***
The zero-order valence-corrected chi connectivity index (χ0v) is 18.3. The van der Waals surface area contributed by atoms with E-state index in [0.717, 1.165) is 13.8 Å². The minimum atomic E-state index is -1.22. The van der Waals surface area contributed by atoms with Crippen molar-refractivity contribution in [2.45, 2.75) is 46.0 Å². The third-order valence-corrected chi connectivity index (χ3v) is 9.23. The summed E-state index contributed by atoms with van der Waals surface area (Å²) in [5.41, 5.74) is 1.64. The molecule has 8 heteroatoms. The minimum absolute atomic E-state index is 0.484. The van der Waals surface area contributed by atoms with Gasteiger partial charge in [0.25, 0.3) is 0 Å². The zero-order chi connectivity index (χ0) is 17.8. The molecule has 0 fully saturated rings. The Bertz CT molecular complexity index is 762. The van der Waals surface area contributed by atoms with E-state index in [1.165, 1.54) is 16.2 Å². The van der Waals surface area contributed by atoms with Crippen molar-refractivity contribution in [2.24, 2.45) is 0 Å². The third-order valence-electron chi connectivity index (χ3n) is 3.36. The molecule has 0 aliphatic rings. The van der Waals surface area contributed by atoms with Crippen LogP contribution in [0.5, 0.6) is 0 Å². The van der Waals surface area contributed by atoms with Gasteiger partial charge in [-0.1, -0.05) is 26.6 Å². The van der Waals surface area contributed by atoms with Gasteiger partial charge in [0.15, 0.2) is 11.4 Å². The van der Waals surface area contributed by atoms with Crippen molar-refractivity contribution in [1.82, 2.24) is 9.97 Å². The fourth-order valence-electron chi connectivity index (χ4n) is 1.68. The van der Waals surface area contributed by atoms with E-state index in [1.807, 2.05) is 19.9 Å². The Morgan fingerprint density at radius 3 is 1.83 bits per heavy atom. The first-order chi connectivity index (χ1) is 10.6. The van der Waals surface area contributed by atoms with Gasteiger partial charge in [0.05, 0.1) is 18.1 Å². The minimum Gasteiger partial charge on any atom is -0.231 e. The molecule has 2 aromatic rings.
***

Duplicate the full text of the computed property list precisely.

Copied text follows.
The zero-order valence-corrected chi connectivity index (χ0v) is 18.3. The van der Waals surface area contributed by atoms with E-state index in [0.717, 1.165) is 13.8 Å². The minimum atomic E-state index is -1.22. The van der Waals surface area contributed by atoms with Crippen molar-refractivity contribution in [2.45, 2.75) is 46.0 Å². The third-order valence-corrected chi connectivity index (χ3v) is 9.23. The summed E-state index contributed by atoms with van der Waals surface area (Å²) in [5.41, 5.74) is 1.64. The molecule has 8 heteroatoms. The minimum absolute atomic E-state index is 0.484. The van der Waals surface area contributed by atoms with Gasteiger partial charge in [0.25, 0.3) is 0 Å². The zero-order chi connectivity index (χ0) is 17.8. The molecule has 0 fully saturated rings. The Bertz CT molecular complexity index is 762. The van der Waals surface area contributed by atoms with E-state index in [1.165, 1.54) is 16.2 Å². The van der Waals surface area contributed by atoms with Crippen molar-refractivity contribution in [2.24, 2.45) is 0 Å². The third-order valence-electron chi connectivity index (χ3n) is 3.36. The molecule has 0 aliphatic rings. The van der Waals surface area contributed by atoms with Crippen LogP contribution in [0.5, 0.6) is 0 Å². The van der Waals surface area contributed by atoms with Gasteiger partial charge in [-0.1, -0.05) is 26.6 Å². The van der Waals surface area contributed by atoms with Gasteiger partial charge in [0.15, 0.2) is 11.4 Å². The van der Waals surface area contributed by atoms with Crippen molar-refractivity contribution in [1.82, 2.24) is 9.97 Å². The fourth-order valence-electron chi connectivity index (χ4n) is 1.68. The van der Waals surface area contributed by atoms with E-state index in [1.807, 2.05) is 19.9 Å². The Morgan fingerprint density at radius 3 is 1.83 bits per heavy atom. The first-order chi connectivity index (χ1) is 10.6. The van der Waals surface area contributed by atoms with Gasteiger partial charge in [0.05, 0.1) is 18.1 Å². The minimum Gasteiger partial charge on any atom is -0.231 e. The molecule has 2 aromatic rings.